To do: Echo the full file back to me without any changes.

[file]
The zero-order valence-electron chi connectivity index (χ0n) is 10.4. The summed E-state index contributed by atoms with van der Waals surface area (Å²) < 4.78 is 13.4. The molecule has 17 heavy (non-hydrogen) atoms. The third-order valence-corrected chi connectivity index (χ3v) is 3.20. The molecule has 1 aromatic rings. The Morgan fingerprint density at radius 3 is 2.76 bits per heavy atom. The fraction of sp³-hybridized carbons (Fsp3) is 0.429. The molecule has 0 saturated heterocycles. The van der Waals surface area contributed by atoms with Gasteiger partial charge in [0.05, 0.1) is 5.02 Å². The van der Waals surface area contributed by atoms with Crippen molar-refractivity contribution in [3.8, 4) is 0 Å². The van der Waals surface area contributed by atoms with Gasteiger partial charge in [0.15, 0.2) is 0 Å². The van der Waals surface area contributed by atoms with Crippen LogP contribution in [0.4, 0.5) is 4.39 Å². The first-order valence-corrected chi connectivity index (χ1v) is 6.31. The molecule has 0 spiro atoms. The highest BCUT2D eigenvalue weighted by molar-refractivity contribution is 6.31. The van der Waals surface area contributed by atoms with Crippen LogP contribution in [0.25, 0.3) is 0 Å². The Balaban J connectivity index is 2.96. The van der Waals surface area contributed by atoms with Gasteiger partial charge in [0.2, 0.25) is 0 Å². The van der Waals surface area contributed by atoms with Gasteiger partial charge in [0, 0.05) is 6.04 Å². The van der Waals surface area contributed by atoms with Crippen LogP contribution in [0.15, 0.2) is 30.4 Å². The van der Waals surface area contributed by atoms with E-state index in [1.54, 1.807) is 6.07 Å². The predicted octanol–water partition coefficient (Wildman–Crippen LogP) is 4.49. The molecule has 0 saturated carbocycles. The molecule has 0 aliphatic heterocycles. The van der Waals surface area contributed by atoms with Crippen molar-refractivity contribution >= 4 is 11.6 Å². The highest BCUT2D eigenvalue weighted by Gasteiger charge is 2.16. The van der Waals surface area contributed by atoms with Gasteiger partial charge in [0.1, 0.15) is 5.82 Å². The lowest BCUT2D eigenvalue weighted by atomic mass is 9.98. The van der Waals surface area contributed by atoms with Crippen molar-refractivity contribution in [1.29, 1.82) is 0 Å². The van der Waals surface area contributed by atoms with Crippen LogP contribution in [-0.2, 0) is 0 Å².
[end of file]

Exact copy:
The zero-order valence-electron chi connectivity index (χ0n) is 10.4. The summed E-state index contributed by atoms with van der Waals surface area (Å²) < 4.78 is 13.4. The molecule has 17 heavy (non-hydrogen) atoms. The third-order valence-corrected chi connectivity index (χ3v) is 3.20. The molecule has 1 aromatic rings. The Morgan fingerprint density at radius 3 is 2.76 bits per heavy atom. The fraction of sp³-hybridized carbons (Fsp3) is 0.429. The molecule has 0 saturated heterocycles. The van der Waals surface area contributed by atoms with Gasteiger partial charge in [0.05, 0.1) is 5.02 Å². The van der Waals surface area contributed by atoms with Crippen molar-refractivity contribution in [3.8, 4) is 0 Å². The van der Waals surface area contributed by atoms with Gasteiger partial charge in [0.15, 0.2) is 0 Å². The van der Waals surface area contributed by atoms with Crippen LogP contribution in [0.4, 0.5) is 4.39 Å². The first-order valence-corrected chi connectivity index (χ1v) is 6.31. The molecule has 0 spiro atoms. The highest BCUT2D eigenvalue weighted by molar-refractivity contribution is 6.31. The van der Waals surface area contributed by atoms with Crippen LogP contribution in [0.25, 0.3) is 0 Å². The Balaban J connectivity index is 2.96. The van der Waals surface area contributed by atoms with Gasteiger partial charge in [0.2, 0.25) is 0 Å². The van der Waals surface area contributed by atoms with Gasteiger partial charge in [0, 0.05) is 6.04 Å². The van der Waals surface area contributed by atoms with Crippen LogP contribution in [0.15, 0.2) is 30.4 Å². The van der Waals surface area contributed by atoms with E-state index in [1.54, 1.807) is 6.07 Å². The predicted octanol–water partition coefficient (Wildman–Crippen LogP) is 4.49. The molecule has 0 saturated carbocycles. The molecule has 0 aliphatic heterocycles. The van der Waals surface area contributed by atoms with Crippen molar-refractivity contribution >= 4 is 11.6 Å². The highest BCUT2D eigenvalue weighted by Gasteiger charge is 2.16. The van der Waals surface area contributed by atoms with Gasteiger partial charge in [0.1, 0.15) is 5.82 Å². The lowest BCUT2D eigenvalue weighted by atomic mass is 9.98. The van der Waals surface area contributed by atoms with Crippen molar-refractivity contribution in [1.29, 1.82) is 0 Å². The van der Waals surface area contributed by atoms with Crippen LogP contribution in [-0.2, 0) is 0 Å².